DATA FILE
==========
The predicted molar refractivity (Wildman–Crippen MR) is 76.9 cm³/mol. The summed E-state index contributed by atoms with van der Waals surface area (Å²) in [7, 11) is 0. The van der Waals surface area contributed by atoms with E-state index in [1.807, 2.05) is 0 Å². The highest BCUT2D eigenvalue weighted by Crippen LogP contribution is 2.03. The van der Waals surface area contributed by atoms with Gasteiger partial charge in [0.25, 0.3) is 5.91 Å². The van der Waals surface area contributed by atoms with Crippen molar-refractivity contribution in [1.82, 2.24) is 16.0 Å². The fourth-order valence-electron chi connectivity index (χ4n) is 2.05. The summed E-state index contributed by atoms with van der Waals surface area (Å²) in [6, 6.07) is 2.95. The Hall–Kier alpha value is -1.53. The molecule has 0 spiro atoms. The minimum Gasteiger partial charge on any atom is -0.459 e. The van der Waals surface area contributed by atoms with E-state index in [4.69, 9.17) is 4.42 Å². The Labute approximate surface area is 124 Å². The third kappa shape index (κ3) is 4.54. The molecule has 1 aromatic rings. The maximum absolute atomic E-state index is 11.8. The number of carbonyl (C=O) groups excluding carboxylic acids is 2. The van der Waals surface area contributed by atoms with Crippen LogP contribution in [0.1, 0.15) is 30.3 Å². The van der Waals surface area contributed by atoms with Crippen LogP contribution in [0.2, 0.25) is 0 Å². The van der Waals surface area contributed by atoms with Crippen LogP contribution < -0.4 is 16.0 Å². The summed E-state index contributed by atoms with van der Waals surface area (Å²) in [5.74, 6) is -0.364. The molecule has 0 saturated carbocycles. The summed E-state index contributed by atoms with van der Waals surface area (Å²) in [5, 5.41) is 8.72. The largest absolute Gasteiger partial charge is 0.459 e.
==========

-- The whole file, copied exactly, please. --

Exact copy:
The predicted molar refractivity (Wildman–Crippen MR) is 76.9 cm³/mol. The summed E-state index contributed by atoms with van der Waals surface area (Å²) in [7, 11) is 0. The van der Waals surface area contributed by atoms with E-state index in [1.807, 2.05) is 0 Å². The highest BCUT2D eigenvalue weighted by Crippen LogP contribution is 2.03. The van der Waals surface area contributed by atoms with Gasteiger partial charge in [0.25, 0.3) is 5.91 Å². The van der Waals surface area contributed by atoms with Crippen molar-refractivity contribution in [1.82, 2.24) is 16.0 Å². The fourth-order valence-electron chi connectivity index (χ4n) is 2.05. The summed E-state index contributed by atoms with van der Waals surface area (Å²) in [6, 6.07) is 2.95. The Hall–Kier alpha value is -1.53. The molecule has 0 spiro atoms. The minimum Gasteiger partial charge on any atom is -0.459 e. The van der Waals surface area contributed by atoms with E-state index in [4.69, 9.17) is 4.42 Å². The Labute approximate surface area is 124 Å². The third kappa shape index (κ3) is 4.54. The molecule has 1 aromatic rings. The maximum absolute atomic E-state index is 11.8. The number of carbonyl (C=O) groups excluding carboxylic acids is 2. The van der Waals surface area contributed by atoms with Crippen LogP contribution in [0.1, 0.15) is 30.3 Å². The van der Waals surface area contributed by atoms with Crippen LogP contribution in [0.2, 0.25) is 0 Å². The van der Waals surface area contributed by atoms with Crippen LogP contribution < -0.4 is 16.0 Å². The summed E-state index contributed by atoms with van der Waals surface area (Å²) in [5.74, 6) is -0.364. The molecule has 0 saturated carbocycles. The summed E-state index contributed by atoms with van der Waals surface area (Å²) in [5, 5.41) is 8.72. The largest absolute Gasteiger partial charge is 0.459 e.